About that new Mary Jane Watson

In case you’re unaware, there’s a new Spider-Man movie coming out! It features Tom Holland as Spider-Man, an actor you’re probably now most familiar with since seeing him in Captain America: Civil War.

Since the set up of Spider-Man in Civil War, the audience got a bit of a taste on what to expect for the new Spider-Man movie, scheduled to be released in 2017. What some people weren’t ready for were the casting choices.

Since this is the third reboot of the Spider-Man film franchise, all of the characters were to be recast. Of all of the casting choices, having Zendaya Coleman cast as Mary Jane Watson – Peter Parker’s girlfriend/eventual wife – caused a bit of an unexpected uproar.

Mary Jane's first appearance.
Mary Jane’s first appearance. Her actual person would not be revealed for another 17 issues.

Personally, I never had heard of Zendaya before the casting announcement. And to be honest, I still really don’t know who she is. A quick IMDB search shows she’s been in a lot of Disney stuff, but that’s about it. I’ve never seen her act as I don’t have cable, Netflix, or watch any Disney television shows. I was going in blind upon hearing the casting announcement.

When I heard of the casting choice through ComicBookResources, I saw a picture of her and moved on with my life. It was another actress hired in another role. I’m excited for the outcome but cannot pass any judgment on an actress whom I’ve never seen work before.

What I didn’t expect was the reaction from some Spider-Man fans.

Over social media, some Spidey fans cried out about the casting choice saying Zendaya is not what they want in their Mary Jane. I know this because I bore witness to this outcry on a friends’ Facebook page:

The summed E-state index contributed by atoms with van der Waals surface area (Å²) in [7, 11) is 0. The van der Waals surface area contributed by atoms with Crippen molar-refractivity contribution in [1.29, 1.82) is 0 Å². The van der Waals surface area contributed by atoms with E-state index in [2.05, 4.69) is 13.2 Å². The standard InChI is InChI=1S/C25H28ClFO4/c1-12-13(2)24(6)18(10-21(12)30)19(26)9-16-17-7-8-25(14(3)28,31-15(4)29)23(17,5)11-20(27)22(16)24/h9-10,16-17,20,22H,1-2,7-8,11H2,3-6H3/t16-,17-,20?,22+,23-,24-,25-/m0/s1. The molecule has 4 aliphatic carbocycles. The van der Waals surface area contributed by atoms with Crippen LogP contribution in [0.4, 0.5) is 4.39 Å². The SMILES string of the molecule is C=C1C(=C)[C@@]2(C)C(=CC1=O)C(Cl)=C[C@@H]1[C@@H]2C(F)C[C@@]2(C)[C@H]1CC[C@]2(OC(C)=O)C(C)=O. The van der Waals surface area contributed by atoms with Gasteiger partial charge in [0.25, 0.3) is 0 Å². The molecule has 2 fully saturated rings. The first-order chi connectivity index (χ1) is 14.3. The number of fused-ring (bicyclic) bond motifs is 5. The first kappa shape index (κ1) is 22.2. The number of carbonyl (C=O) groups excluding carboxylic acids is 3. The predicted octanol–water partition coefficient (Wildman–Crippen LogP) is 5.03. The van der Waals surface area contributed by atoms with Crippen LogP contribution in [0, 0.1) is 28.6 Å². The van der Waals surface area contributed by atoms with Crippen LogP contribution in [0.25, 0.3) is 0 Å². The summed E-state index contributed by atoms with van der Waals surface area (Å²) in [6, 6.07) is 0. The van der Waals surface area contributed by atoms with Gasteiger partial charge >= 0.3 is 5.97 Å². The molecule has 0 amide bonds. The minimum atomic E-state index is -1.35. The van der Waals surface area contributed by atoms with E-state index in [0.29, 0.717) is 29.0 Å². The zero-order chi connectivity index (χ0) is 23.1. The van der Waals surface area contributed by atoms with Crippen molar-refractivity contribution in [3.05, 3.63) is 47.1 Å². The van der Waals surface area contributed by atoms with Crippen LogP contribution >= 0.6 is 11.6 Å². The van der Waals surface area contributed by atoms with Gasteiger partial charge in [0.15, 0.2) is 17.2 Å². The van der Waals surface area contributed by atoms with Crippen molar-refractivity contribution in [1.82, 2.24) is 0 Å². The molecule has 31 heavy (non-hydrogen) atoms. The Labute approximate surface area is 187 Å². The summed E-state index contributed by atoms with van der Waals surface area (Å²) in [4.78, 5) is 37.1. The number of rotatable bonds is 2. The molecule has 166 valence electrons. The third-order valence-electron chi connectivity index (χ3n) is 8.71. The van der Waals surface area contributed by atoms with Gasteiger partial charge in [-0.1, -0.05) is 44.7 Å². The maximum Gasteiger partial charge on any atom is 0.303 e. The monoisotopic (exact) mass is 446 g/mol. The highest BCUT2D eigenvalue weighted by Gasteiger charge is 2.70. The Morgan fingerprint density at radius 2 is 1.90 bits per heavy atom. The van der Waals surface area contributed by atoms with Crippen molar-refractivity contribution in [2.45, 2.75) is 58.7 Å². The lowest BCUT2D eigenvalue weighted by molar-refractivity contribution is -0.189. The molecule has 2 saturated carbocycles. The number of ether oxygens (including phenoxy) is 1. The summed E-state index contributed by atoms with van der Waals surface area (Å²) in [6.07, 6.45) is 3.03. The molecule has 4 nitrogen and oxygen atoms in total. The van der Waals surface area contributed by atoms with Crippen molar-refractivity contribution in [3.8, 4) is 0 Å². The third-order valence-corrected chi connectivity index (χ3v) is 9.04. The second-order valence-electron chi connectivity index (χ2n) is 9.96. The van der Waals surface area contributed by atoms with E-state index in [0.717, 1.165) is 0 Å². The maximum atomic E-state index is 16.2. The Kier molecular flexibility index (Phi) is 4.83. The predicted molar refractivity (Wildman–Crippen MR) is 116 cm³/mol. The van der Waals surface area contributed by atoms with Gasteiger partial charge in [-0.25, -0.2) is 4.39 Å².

Comment3

Is it that hard to understand that the colour of someone’s skin does not have to be the definition of a character? Mary Jane being a Caucasian redhead was never really an integral part of Mary Jane. Sure, she was nicknamed “Red,” but if she was blond, it could’ve easily been “Blondie.” Either way, a nickname that a writer creates for a character is not an integral part of that character.

In fact, all of the physical attributes this person on Facebook makes are solely based on the physical appearance of Mary Jane – not who she is as a person. From no storylines can I recall how her skin, eye colour, or hair colour were important to the story. She’s not Medusa from the Inhumans. Mary Jane’s hair isn’t that important to the character, let alone the colour of it.

And spoiler alert: hair can be dyed.

Comment2

Is it racial diversity or is Zendaya just a good actress? Mary Jane can be whomever she is cast as. Skin colour doesn’t define the role. The written characterization, the actress doing her job, and the storytelling is what defines Mary Jane.

Comment4

How does Zendaya not fit the character? The movie isn’t even out yet. There’s prejudice in these words as they make assumptions without any base to support them.

Comment5